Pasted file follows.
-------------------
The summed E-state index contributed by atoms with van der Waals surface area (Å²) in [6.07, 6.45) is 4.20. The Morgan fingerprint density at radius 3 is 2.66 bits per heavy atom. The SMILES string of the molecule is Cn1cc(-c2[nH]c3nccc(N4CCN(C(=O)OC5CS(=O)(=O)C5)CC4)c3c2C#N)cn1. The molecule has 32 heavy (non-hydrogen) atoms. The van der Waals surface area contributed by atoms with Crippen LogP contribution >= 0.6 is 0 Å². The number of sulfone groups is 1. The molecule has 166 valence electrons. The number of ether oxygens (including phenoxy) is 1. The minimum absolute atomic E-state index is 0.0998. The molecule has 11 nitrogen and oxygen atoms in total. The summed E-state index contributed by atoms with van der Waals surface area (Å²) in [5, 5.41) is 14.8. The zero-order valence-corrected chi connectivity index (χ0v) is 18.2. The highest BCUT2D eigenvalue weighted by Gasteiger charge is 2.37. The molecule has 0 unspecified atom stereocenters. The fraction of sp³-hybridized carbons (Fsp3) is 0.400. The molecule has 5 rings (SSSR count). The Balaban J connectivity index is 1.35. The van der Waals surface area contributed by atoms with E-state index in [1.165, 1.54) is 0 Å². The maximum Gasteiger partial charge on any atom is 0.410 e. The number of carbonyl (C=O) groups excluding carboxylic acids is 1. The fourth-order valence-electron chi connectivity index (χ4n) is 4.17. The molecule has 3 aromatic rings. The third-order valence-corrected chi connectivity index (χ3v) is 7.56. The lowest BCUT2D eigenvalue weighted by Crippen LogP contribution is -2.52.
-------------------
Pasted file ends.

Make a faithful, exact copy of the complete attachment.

The summed E-state index contributed by atoms with van der Waals surface area (Å²) in [6.07, 6.45) is 4.20. The Morgan fingerprint density at radius 3 is 2.66 bits per heavy atom. The SMILES string of the molecule is Cn1cc(-c2[nH]c3nccc(N4CCN(C(=O)OC5CS(=O)(=O)C5)CC4)c3c2C#N)cn1. The molecule has 32 heavy (non-hydrogen) atoms. The van der Waals surface area contributed by atoms with Crippen LogP contribution >= 0.6 is 0 Å². The number of sulfone groups is 1. The molecule has 166 valence electrons. The number of ether oxygens (including phenoxy) is 1. The minimum absolute atomic E-state index is 0.0998. The molecule has 11 nitrogen and oxygen atoms in total. The summed E-state index contributed by atoms with van der Waals surface area (Å²) in [5, 5.41) is 14.8. The zero-order valence-corrected chi connectivity index (χ0v) is 18.2. The highest BCUT2D eigenvalue weighted by Gasteiger charge is 2.37. The molecule has 0 unspecified atom stereocenters. The fraction of sp³-hybridized carbons (Fsp3) is 0.400. The molecule has 5 rings (SSSR count). The Balaban J connectivity index is 1.35. The van der Waals surface area contributed by atoms with E-state index in [1.165, 1.54) is 0 Å². The maximum Gasteiger partial charge on any atom is 0.410 e. The number of carbonyl (C=O) groups excluding carboxylic acids is 1. The fourth-order valence-electron chi connectivity index (χ4n) is 4.17. The molecule has 3 aromatic rings. The third-order valence-corrected chi connectivity index (χ3v) is 7.56. The lowest BCUT2D eigenvalue weighted by Crippen LogP contribution is -2.52.